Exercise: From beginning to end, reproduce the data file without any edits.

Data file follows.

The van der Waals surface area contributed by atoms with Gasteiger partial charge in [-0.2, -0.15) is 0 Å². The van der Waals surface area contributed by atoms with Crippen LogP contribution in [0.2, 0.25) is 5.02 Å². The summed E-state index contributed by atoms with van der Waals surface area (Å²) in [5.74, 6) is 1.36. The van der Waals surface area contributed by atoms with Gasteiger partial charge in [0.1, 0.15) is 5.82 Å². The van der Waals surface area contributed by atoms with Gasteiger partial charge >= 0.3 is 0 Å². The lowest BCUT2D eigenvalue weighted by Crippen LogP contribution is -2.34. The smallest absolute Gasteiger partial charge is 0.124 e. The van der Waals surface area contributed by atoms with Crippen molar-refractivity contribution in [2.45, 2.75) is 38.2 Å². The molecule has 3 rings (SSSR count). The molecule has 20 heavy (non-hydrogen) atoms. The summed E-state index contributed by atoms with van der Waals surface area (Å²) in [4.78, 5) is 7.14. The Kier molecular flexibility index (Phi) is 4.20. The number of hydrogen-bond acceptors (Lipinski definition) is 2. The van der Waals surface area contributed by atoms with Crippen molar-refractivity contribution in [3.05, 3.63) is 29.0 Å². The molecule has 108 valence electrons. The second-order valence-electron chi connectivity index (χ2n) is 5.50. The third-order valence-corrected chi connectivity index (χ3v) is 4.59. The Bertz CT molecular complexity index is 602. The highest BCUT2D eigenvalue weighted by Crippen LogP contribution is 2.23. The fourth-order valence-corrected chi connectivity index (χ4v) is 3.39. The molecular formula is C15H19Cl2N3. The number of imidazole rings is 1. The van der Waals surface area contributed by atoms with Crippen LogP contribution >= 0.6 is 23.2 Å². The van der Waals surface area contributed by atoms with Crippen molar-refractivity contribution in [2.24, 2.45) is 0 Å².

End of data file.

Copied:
The van der Waals surface area contributed by atoms with Gasteiger partial charge in [-0.2, -0.15) is 0 Å². The van der Waals surface area contributed by atoms with Crippen LogP contribution in [0.2, 0.25) is 5.02 Å². The summed E-state index contributed by atoms with van der Waals surface area (Å²) in [5.74, 6) is 1.36. The van der Waals surface area contributed by atoms with Gasteiger partial charge in [0.1, 0.15) is 5.82 Å². The van der Waals surface area contributed by atoms with Gasteiger partial charge >= 0.3 is 0 Å². The lowest BCUT2D eigenvalue weighted by Crippen LogP contribution is -2.34. The smallest absolute Gasteiger partial charge is 0.124 e. The van der Waals surface area contributed by atoms with Crippen molar-refractivity contribution in [2.45, 2.75) is 38.2 Å². The molecule has 3 rings (SSSR count). The molecule has 20 heavy (non-hydrogen) atoms. The summed E-state index contributed by atoms with van der Waals surface area (Å²) in [4.78, 5) is 7.14. The Kier molecular flexibility index (Phi) is 4.20. The number of hydrogen-bond acceptors (Lipinski definition) is 2. The van der Waals surface area contributed by atoms with Crippen molar-refractivity contribution in [3.05, 3.63) is 29.0 Å². The molecule has 108 valence electrons. The second-order valence-electron chi connectivity index (χ2n) is 5.50. The third-order valence-corrected chi connectivity index (χ3v) is 4.59. The Bertz CT molecular complexity index is 602. The highest BCUT2D eigenvalue weighted by Crippen LogP contribution is 2.23. The fourth-order valence-corrected chi connectivity index (χ4v) is 3.39. The molecular formula is C15H19Cl2N3. The number of imidazole rings is 1. The van der Waals surface area contributed by atoms with Crippen LogP contribution >= 0.6 is 23.2 Å². The van der Waals surface area contributed by atoms with Crippen molar-refractivity contribution in [2.24, 2.45) is 0 Å².